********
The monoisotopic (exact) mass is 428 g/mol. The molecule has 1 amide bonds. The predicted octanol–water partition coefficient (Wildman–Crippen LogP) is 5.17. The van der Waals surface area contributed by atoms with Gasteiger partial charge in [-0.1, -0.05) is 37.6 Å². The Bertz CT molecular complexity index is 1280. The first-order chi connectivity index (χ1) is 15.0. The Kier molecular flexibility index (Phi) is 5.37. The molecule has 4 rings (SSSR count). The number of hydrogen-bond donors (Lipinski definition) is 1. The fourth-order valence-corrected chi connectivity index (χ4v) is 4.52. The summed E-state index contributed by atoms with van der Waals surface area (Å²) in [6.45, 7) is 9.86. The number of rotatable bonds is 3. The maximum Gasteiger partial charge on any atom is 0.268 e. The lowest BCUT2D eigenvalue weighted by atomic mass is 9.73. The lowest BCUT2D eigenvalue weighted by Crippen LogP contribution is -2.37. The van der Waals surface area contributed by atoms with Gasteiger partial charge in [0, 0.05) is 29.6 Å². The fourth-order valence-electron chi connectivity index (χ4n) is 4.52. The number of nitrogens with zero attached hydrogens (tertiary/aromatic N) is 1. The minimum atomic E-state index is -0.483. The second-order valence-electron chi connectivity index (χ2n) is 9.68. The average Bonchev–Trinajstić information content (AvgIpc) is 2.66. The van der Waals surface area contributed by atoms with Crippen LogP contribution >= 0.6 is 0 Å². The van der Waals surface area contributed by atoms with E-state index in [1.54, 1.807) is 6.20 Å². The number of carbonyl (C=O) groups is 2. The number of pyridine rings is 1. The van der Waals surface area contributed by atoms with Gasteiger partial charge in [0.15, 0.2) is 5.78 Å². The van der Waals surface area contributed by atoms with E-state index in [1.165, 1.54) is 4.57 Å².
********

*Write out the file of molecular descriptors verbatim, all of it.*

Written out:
The monoisotopic (exact) mass is 428 g/mol. The molecule has 1 amide bonds. The predicted octanol–water partition coefficient (Wildman–Crippen LogP) is 5.17. The van der Waals surface area contributed by atoms with Gasteiger partial charge in [-0.1, -0.05) is 37.6 Å². The Bertz CT molecular complexity index is 1280. The first-order chi connectivity index (χ1) is 15.0. The Kier molecular flexibility index (Phi) is 5.37. The molecule has 4 rings (SSSR count). The number of hydrogen-bond donors (Lipinski definition) is 1. The fourth-order valence-corrected chi connectivity index (χ4v) is 4.52. The summed E-state index contributed by atoms with van der Waals surface area (Å²) in [6.45, 7) is 9.86. The number of rotatable bonds is 3. The maximum Gasteiger partial charge on any atom is 0.268 e. The lowest BCUT2D eigenvalue weighted by atomic mass is 9.73. The lowest BCUT2D eigenvalue weighted by Crippen LogP contribution is -2.37. The van der Waals surface area contributed by atoms with Gasteiger partial charge in [0, 0.05) is 29.6 Å². The fourth-order valence-electron chi connectivity index (χ4n) is 4.52. The number of nitrogens with zero attached hydrogens (tertiary/aromatic N) is 1. The minimum atomic E-state index is -0.483. The second-order valence-electron chi connectivity index (χ2n) is 9.68. The average Bonchev–Trinajstić information content (AvgIpc) is 2.66. The van der Waals surface area contributed by atoms with Crippen LogP contribution >= 0.6 is 0 Å². The van der Waals surface area contributed by atoms with E-state index in [1.54, 1.807) is 6.20 Å². The number of carbonyl (C=O) groups is 2. The number of pyridine rings is 1. The van der Waals surface area contributed by atoms with Gasteiger partial charge in [0.15, 0.2) is 5.78 Å². The van der Waals surface area contributed by atoms with E-state index in [1.165, 1.54) is 4.57 Å².